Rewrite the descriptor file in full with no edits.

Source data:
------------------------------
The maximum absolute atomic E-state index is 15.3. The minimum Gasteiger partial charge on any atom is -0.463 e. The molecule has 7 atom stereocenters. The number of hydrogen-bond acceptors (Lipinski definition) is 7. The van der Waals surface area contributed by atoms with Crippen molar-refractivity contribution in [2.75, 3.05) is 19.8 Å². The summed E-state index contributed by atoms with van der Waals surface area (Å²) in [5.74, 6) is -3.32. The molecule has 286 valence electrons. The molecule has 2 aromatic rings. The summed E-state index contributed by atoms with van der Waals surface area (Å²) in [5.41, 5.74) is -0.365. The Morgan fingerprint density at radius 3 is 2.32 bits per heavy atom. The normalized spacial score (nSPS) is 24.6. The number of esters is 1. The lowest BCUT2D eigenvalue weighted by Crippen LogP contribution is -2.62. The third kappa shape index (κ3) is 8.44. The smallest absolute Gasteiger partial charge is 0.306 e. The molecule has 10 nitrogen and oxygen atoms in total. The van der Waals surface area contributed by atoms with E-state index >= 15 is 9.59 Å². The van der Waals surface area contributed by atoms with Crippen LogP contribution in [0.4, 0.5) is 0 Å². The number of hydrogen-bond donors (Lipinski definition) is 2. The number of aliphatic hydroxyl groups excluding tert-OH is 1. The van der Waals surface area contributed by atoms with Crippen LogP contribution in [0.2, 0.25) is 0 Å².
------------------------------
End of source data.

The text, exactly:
The maximum absolute atomic E-state index is 15.3. The minimum Gasteiger partial charge on any atom is -0.463 e. The molecule has 7 atom stereocenters. The number of hydrogen-bond acceptors (Lipinski definition) is 7. The van der Waals surface area contributed by atoms with Crippen molar-refractivity contribution in [2.75, 3.05) is 19.8 Å². The summed E-state index contributed by atoms with van der Waals surface area (Å²) in [5.74, 6) is -3.32. The molecule has 286 valence electrons. The molecule has 2 aromatic rings. The summed E-state index contributed by atoms with van der Waals surface area (Å²) in [5.41, 5.74) is -0.365. The Morgan fingerprint density at radius 3 is 2.32 bits per heavy atom. The normalized spacial score (nSPS) is 24.6. The number of esters is 1. The lowest BCUT2D eigenvalue weighted by Crippen LogP contribution is -2.62. The third kappa shape index (κ3) is 8.44. The smallest absolute Gasteiger partial charge is 0.306 e. The molecule has 10 nitrogen and oxygen atoms in total. The van der Waals surface area contributed by atoms with E-state index >= 15 is 9.59 Å². The van der Waals surface area contributed by atoms with Crippen LogP contribution in [0.4, 0.5) is 0 Å². The number of hydrogen-bond donors (Lipinski definition) is 2. The number of aliphatic hydroxyl groups excluding tert-OH is 1. The van der Waals surface area contributed by atoms with Crippen LogP contribution in [0.2, 0.25) is 0 Å².